Our Burton community is one big family, and we welcome everyone to the party. So, when we heard that one of the largest gay ski week gatherings on the east coast was taking place right in our back yard at Stowe Mountain Resort, it was a no-brainer. We’re there.
For 36 years and counting, the Winter Rendezvous has brought hundreds of LGBTQ riders and skiers together for a week of fun on and off the mountain. It’s the biggest gathering of its kind on North America's east coast, but events like this happen all over the world at resorts that appreciate inclusivity.
The value these events bring is critical to the global winter sports community, but don't take it from us...
We wanted to hear firsthand what it's like to be in this community of the outdoor sports world. Did people feel like they belong? What do events like this offer that they can't get on the average weekend at the mountain? We started by calling some of the people who make them happen, like Rosie Cusack, director of Telluride Gay Ski Week at Colorado's Telluride Resort.
“We need to focus on the fact that the world is made up of different types of people, who are living their best lives and being who they are," Rosie explains. "It's everything.”
Jim Guttau, PR Director of Aspen's Gay Ski Week has seen the positive effect, too. "I’ve heard stories of high school students in Aspen attending some of the events and saying that it really helped them in their coming out process and figuring out who they were. It’s so cool to see the city putting up rainbow flags and embracing it. These small towns are very supportive."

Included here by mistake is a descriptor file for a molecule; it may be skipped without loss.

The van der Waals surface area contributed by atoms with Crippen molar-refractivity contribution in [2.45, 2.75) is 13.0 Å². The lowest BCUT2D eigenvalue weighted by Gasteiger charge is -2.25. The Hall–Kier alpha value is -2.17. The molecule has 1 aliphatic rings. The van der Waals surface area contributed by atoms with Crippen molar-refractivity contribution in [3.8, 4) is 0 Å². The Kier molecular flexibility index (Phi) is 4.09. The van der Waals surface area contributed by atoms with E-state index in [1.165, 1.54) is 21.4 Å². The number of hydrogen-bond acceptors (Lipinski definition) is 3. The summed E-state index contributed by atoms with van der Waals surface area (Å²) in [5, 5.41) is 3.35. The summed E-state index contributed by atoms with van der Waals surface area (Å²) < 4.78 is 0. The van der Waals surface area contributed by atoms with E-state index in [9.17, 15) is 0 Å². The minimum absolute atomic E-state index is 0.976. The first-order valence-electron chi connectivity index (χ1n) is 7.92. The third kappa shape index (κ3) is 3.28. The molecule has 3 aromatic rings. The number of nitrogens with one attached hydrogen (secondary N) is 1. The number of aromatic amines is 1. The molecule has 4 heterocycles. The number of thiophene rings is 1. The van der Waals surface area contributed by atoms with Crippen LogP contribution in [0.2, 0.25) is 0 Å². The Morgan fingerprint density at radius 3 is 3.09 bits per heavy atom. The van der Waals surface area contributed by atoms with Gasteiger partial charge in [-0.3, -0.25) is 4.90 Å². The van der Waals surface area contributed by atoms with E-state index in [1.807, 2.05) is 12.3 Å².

It was easy to find people to ride with, especially with a rainbow flag flying like a beacon to all our fellow Winter Rendezvous attendees.
"I started snowboarding 5 years ago, and I think it is the sport of freedom," explained Tyler, one of our many chairlift companions. "I love that it opens you up to the outdoors in a unique way. It's awesome to know that there are other people who share my passions and are also gay. It’s cool to see those people representing that side of themselves."
JT, another event goer, was eager to point out that gatherings like this bring two parts of his identity together that are often kept separate.
"This event makes me feel like I’m not alone," he says, "which I did feel like for 30 years. I love the atmosphere, they are really supportive, and I love being on snow. Coming here, I realized that other people are like me, and can have fun and enjoy the mountains."
Bridget, a Burton Guide and member of the LGBTQ community, summed it up best as we left the mountain. "Standing there with the rainbow flag in the lift line, obviously, there is such a level of exposure, but It was super liberating and we got a lot of smiles. Everyone at the mountain loves skiing and snowboarding. That's the common thread, uniting all these people who might think that they are really different."
She admits, "I don’t think the winter sports community has been the loudest advocate for the queer community. These events are great because they give visibility to these people who have always been there."